Law & Ethics:

A faculty member at University of Arkansas’s law school has published guidelines for disciplining disabled students under an updated federal law.

Terry Seligmann, associate law professor, explains in the July issue of the Arkansas Law Review how school officials could handle disciplinary situations, if children involved were disabled, under the 1997 amendments to the Individuals with Disabilities Education Act (IDEA).

The act was originally designed to help identify children with disabilities and provide them with access to education “so that children don’t end up excluded rather than served,” Seligmann said.

In recent years, however, school officials have become concerned about discipline—particularly about issues surrounding suspension and expulsion—in the wake of several high-profile acts of school violence.

In light of administrators’ concerns, recent amendments and regulations under IDEA address disciplinary situations.

Under the original regulations, a suspension of more than 10 days or an expulsion was considered a change of placement. And if a parent contested a change of placement for a disabled child, the child had to remain in the pre-disciplinary classroom setting while the dispute was settled, unless school officials went to court to seek an order based on danger to the child or to others.

Under the amended IDEA regulations, schools have more options for disciplining special needs students, Seligmann said.

The modified regulations allow school officials to determine that a child is a danger to himself or to others. If he is violent in the classroom or brings weapons or drugs to school, then school officials can remove the child from that setting.

If the parent contests this decision, school officials can still appeal and prevent a potentially dangerous child from re-entering the classroom, Seligmann said. School systems must provide an alternative setting for suspended or expelled students.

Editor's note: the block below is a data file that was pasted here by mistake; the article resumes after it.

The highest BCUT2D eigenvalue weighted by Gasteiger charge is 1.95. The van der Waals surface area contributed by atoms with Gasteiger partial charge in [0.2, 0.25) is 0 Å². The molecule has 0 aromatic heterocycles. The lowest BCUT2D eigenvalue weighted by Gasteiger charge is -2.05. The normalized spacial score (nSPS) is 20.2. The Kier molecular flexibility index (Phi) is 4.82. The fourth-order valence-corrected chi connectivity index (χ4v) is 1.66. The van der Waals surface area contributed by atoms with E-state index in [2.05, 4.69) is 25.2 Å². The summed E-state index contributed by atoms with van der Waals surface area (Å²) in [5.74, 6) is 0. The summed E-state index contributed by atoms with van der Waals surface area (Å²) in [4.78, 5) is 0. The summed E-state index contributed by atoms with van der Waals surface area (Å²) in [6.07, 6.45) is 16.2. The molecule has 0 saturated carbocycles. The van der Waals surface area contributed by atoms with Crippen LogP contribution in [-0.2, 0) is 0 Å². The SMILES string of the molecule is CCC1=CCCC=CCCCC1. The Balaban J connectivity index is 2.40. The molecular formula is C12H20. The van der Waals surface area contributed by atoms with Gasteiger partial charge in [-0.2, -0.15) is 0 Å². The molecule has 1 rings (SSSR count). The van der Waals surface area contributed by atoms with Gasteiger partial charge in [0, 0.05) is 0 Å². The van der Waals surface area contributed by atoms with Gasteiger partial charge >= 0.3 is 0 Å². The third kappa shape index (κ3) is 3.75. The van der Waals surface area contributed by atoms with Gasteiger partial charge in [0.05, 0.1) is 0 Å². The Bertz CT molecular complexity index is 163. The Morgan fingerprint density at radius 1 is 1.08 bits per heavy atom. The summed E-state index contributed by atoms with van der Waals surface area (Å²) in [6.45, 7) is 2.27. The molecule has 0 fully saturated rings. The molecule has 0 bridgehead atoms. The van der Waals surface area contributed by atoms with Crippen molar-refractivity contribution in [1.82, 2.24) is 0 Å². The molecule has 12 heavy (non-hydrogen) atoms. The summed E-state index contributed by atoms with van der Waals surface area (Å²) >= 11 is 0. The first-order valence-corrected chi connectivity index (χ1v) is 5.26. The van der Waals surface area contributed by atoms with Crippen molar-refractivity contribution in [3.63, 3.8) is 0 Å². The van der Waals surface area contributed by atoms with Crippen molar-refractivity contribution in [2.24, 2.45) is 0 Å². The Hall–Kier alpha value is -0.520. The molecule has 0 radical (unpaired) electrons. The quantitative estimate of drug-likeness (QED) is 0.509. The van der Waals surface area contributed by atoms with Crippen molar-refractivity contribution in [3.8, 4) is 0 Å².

The new regulations remain ambiguous about disciplining disabled children who severely disrupt a classroom without creating any physical danger, Seligmann said.

“If a child misbehaves because he or she cannot control behavior, then discipline is not appropriate,” Seligmann said. A child with Tourrette’s Syndrome, for instance, should not be punished for shouting out inappropriate words because that behavior is caused by the syndrome and cannot be controlled.

Seligmann offers solutions for several theoretical situations:

• A student who throws a book could be disciplined by sending her to the principal’s office, asking to help mend books in the library, or sitting at the front of the room. Her treatment would probably be the same regardless of her disability.

• A student who has repeatedly disrupted the lunch room may receive detention or a short suspension. If he has not been evaluated for a disability, this may be the time to do it. If he is disabled, the same discipline would apply.

• A student who fights and brings a knife to school can be suspended immediately whether or not he has a disability. Under the new rules, the school can also refer such matters to law enforcement officials. n


Terry Jean Seligmann, University of Arkansas School of Law, Waterman Hall 107, Fayetteville, AR 72701; phone (501) 575-6939, eMail, web facultyQ_T/seligmann.html.

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